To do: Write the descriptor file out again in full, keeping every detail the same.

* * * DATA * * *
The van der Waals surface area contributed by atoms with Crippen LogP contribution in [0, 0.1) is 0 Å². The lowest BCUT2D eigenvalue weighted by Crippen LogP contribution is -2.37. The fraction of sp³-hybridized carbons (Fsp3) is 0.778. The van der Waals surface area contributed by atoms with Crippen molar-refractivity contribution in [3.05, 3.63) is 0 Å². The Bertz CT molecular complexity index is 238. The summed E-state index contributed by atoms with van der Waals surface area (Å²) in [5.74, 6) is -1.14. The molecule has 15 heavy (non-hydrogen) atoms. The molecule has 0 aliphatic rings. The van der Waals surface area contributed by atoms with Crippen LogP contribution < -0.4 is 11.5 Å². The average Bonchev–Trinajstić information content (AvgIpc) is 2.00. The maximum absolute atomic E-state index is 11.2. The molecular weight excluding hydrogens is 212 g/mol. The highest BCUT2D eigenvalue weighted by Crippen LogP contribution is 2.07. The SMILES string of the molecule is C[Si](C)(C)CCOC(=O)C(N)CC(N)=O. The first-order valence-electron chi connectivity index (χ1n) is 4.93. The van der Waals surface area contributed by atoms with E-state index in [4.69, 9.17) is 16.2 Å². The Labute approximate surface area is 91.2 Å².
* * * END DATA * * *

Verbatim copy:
The van der Waals surface area contributed by atoms with Crippen LogP contribution in [0, 0.1) is 0 Å². The lowest BCUT2D eigenvalue weighted by Crippen LogP contribution is -2.37. The fraction of sp³-hybridized carbons (Fsp3) is 0.778. The van der Waals surface area contributed by atoms with Crippen molar-refractivity contribution in [3.05, 3.63) is 0 Å². The Bertz CT molecular complexity index is 238. The summed E-state index contributed by atoms with van der Waals surface area (Å²) in [5.74, 6) is -1.14. The molecule has 15 heavy (non-hydrogen) atoms. The molecule has 0 aliphatic rings. The van der Waals surface area contributed by atoms with Crippen LogP contribution < -0.4 is 11.5 Å². The average Bonchev–Trinajstić information content (AvgIpc) is 2.00. The maximum absolute atomic E-state index is 11.2. The molecular weight excluding hydrogens is 212 g/mol. The highest BCUT2D eigenvalue weighted by Crippen LogP contribution is 2.07. The SMILES string of the molecule is C[Si](C)(C)CCOC(=O)C(N)CC(N)=O. The first-order valence-electron chi connectivity index (χ1n) is 4.93. The van der Waals surface area contributed by atoms with E-state index in [4.69, 9.17) is 16.2 Å². The Labute approximate surface area is 91.2 Å².